As I write this blog post, I am sitting in a chair in my bedroom instead of my home office because painters have taken over the rest of our house.  In fact, they will be here for the next few weeks repainting the majority of our home.  What is impressive about contractors is that they estimate the amount of time it will take to do the work; they know what materials they need; they know what tools they need; and they do the work.  If blue-collar workers are not this deliberate, they’ll lose money.  Blue-collar workers typically pay their workers by the hours, so the slower work is done, the less cost efficiently the work gets done and the less profit they will make in the end.  At the start of the job, the clock is running.  They know they need to do quality work quickly…. That’s the name of the blue-collar contracting game.

Unfortunately, for us white-collar workers, we think and act much differently.  Let me know if this sounds familiar:

Our calendar looks like Swiss-cheese.  We have a few networking appointments here and there.  Then a few business appointments where we plan on meeting about getting something done.  Maybe a seminar or workshop on the agenda to learn something new.  But most of the time on our calendar is blank space where we think we’ll be productive.  This productivity is bound to be a report, or something electronic; but quite hard to nail down.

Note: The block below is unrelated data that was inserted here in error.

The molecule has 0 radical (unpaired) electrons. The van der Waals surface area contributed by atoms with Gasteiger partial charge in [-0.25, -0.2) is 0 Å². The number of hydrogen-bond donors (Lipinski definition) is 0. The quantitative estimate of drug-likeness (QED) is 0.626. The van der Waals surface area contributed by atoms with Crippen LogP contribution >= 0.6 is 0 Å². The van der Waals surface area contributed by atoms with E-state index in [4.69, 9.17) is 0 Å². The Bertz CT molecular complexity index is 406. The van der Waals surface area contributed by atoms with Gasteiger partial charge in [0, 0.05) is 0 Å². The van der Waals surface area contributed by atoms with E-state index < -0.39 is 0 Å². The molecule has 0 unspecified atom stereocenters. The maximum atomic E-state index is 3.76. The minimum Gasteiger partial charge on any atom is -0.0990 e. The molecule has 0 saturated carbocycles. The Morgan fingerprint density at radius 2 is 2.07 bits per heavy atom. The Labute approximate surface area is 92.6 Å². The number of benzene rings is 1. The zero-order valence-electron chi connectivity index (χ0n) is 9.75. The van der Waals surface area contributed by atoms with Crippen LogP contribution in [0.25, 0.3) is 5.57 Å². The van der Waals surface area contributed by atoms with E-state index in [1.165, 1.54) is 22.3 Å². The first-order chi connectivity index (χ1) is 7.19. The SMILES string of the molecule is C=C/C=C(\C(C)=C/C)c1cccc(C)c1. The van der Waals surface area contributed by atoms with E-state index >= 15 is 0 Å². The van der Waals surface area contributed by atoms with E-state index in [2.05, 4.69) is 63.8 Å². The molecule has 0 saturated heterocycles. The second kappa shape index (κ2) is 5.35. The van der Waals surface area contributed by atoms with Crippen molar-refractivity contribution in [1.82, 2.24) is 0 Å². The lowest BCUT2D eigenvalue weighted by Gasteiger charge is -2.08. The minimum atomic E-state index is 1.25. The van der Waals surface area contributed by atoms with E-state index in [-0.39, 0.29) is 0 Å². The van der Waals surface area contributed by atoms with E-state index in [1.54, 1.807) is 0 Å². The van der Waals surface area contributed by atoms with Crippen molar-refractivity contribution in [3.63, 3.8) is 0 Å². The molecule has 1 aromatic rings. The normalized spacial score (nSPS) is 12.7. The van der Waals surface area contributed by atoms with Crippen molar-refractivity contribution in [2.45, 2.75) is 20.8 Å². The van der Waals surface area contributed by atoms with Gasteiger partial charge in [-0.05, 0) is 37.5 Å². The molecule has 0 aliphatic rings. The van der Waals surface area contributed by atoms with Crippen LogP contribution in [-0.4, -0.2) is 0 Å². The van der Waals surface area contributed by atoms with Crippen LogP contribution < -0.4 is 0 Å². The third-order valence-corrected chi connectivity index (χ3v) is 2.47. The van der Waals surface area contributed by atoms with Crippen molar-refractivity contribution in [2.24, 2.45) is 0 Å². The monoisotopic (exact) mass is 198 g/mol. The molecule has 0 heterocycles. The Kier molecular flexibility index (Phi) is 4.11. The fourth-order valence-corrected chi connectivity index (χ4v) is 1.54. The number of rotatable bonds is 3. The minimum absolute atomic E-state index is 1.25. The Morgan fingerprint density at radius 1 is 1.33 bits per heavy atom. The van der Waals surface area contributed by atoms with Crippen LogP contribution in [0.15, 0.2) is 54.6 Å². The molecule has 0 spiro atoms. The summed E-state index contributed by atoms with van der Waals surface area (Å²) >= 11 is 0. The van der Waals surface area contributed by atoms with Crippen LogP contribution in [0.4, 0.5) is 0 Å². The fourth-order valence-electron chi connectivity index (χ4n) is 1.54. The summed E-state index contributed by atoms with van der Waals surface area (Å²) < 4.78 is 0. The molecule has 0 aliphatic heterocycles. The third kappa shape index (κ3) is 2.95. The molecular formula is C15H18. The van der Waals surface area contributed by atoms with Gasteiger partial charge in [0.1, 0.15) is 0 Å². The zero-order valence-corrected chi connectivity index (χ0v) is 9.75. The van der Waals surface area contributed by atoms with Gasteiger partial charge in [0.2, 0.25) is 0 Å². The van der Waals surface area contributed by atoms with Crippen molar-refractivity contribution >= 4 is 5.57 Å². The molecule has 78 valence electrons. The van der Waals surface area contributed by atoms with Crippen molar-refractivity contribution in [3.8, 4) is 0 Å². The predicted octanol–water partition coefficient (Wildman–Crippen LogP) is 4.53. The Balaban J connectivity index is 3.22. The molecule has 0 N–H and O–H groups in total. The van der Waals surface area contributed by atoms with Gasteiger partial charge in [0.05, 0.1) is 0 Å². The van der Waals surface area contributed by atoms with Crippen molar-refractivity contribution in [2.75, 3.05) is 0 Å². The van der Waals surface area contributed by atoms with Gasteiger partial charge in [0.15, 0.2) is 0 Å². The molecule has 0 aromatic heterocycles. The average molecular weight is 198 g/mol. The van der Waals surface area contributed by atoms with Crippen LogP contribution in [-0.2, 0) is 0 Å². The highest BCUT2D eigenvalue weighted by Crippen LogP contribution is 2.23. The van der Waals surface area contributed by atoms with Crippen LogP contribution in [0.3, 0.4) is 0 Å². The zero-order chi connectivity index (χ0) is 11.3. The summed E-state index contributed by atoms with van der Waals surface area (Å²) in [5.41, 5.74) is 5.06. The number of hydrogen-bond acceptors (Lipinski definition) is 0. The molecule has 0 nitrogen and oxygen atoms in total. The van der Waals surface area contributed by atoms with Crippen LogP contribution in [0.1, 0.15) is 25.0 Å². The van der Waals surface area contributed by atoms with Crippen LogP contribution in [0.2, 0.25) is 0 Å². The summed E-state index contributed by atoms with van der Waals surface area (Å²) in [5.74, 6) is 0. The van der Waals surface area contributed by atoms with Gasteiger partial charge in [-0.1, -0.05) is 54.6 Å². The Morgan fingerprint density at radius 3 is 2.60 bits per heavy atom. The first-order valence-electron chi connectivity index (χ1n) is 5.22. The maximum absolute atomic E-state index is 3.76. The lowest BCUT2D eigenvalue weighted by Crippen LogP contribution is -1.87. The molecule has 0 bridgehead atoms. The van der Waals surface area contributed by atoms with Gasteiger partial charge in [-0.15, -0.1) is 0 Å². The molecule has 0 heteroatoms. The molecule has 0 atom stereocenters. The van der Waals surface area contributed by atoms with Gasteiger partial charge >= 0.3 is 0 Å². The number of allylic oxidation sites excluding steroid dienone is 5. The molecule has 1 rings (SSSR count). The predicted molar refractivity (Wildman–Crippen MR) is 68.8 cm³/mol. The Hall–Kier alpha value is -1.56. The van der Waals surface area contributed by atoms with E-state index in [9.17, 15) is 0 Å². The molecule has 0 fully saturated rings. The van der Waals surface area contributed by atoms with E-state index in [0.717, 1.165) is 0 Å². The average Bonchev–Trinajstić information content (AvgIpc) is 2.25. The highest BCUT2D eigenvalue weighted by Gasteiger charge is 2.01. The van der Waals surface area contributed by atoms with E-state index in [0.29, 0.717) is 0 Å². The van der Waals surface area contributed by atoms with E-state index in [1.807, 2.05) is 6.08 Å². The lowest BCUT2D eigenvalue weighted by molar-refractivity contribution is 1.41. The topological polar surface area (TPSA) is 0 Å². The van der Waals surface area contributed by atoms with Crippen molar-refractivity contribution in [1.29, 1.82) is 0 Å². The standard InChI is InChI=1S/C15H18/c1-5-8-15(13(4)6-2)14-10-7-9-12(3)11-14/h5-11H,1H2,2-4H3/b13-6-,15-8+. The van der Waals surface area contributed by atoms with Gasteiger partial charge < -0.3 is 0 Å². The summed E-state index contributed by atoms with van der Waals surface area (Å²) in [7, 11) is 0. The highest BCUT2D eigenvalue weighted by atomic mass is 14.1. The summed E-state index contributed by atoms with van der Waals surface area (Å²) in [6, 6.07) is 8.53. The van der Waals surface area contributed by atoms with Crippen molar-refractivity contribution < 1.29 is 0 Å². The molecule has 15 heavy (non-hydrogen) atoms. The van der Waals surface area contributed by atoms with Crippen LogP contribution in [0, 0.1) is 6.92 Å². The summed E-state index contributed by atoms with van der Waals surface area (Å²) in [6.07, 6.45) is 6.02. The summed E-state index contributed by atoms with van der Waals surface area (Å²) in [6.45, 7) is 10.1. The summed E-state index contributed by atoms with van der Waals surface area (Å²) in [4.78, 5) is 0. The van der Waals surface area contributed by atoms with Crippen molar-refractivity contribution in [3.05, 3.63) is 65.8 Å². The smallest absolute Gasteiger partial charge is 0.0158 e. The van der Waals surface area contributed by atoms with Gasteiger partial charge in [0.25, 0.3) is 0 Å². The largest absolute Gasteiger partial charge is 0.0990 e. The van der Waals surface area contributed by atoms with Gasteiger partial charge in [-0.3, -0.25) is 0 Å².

We meander when it comes time to work.  Now that we have all of this time to get something done, we find ourselves making several trips to the bathroom, the coffee pot, the refrigerator, the microwave and letting our pets out to do their business.  If you’re in a home office, the distractions are immense.  When we finally sit down and stare at our computer screen, our hand is trained to type in “facebook”, “google”, “linkedin”, or “amazon”.  We then find we are straying off down some other rabbit hole of wasted time.

Email checker.  If it wasn’t enough to be distracted by the internet and our biological urges, we tend to check email just to see if we’re missing some important correspondence.  If we have an email, we have to read it right now; and respond to it right now.  Even if we are getting only SPAM, we feel like we need to delete it or save it to some folder just in case will have time to read it in the future.